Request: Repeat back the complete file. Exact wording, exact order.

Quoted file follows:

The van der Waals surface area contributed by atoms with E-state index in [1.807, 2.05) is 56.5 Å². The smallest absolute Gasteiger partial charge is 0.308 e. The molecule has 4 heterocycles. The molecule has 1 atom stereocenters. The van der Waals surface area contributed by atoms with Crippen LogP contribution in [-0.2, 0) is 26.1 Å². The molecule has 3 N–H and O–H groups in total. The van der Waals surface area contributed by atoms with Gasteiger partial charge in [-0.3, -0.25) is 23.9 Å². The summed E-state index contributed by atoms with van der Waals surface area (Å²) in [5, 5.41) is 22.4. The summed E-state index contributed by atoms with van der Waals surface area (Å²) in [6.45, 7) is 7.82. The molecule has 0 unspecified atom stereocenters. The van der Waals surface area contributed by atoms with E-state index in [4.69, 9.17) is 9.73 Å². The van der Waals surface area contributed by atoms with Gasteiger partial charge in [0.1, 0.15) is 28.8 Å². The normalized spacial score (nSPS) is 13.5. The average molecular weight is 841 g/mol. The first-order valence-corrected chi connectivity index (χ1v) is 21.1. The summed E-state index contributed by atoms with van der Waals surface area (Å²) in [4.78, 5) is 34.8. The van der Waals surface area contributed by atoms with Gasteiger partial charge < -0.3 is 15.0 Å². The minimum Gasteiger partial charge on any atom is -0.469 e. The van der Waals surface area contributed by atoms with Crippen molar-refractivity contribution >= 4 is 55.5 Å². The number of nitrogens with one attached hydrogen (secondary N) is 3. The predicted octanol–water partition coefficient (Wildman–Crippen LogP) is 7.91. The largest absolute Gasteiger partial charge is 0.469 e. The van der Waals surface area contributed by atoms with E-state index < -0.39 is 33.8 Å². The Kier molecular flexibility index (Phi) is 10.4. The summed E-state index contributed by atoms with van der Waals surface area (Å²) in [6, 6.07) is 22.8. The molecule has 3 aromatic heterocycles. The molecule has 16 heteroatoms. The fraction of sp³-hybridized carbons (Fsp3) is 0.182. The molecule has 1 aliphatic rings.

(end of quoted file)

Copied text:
The van der Waals surface area contributed by atoms with E-state index in [1.807, 2.05) is 56.5 Å². The smallest absolute Gasteiger partial charge is 0.308 e. The molecule has 4 heterocycles. The molecule has 1 atom stereocenters. The van der Waals surface area contributed by atoms with Crippen LogP contribution in [-0.2, 0) is 26.1 Å². The molecule has 3 N–H and O–H groups in total. The van der Waals surface area contributed by atoms with Gasteiger partial charge in [-0.3, -0.25) is 23.9 Å². The summed E-state index contributed by atoms with van der Waals surface area (Å²) in [5, 5.41) is 22.4. The summed E-state index contributed by atoms with van der Waals surface area (Å²) in [6.45, 7) is 7.82. The molecule has 0 unspecified atom stereocenters. The van der Waals surface area contributed by atoms with E-state index in [4.69, 9.17) is 9.73 Å². The van der Waals surface area contributed by atoms with Gasteiger partial charge in [0.1, 0.15) is 28.8 Å². The normalized spacial score (nSPS) is 13.5. The average molecular weight is 841 g/mol. The first-order valence-corrected chi connectivity index (χ1v) is 21.1. The summed E-state index contributed by atoms with van der Waals surface area (Å²) in [4.78, 5) is 34.8. The van der Waals surface area contributed by atoms with Gasteiger partial charge < -0.3 is 15.0 Å². The minimum Gasteiger partial charge on any atom is -0.469 e. The van der Waals surface area contributed by atoms with Crippen molar-refractivity contribution >= 4 is 55.5 Å². The number of nitrogens with one attached hydrogen (secondary N) is 3. The predicted octanol–water partition coefficient (Wildman–Crippen LogP) is 7.91. The largest absolute Gasteiger partial charge is 0.469 e. The van der Waals surface area contributed by atoms with E-state index < -0.39 is 33.8 Å². The Kier molecular flexibility index (Phi) is 10.4. The summed E-state index contributed by atoms with van der Waals surface area (Å²) in [6, 6.07) is 22.8. The molecule has 3 aromatic heterocycles. The molecule has 16 heteroatoms. The fraction of sp³-hybridized carbons (Fsp3) is 0.182. The molecule has 1 aliphatic rings.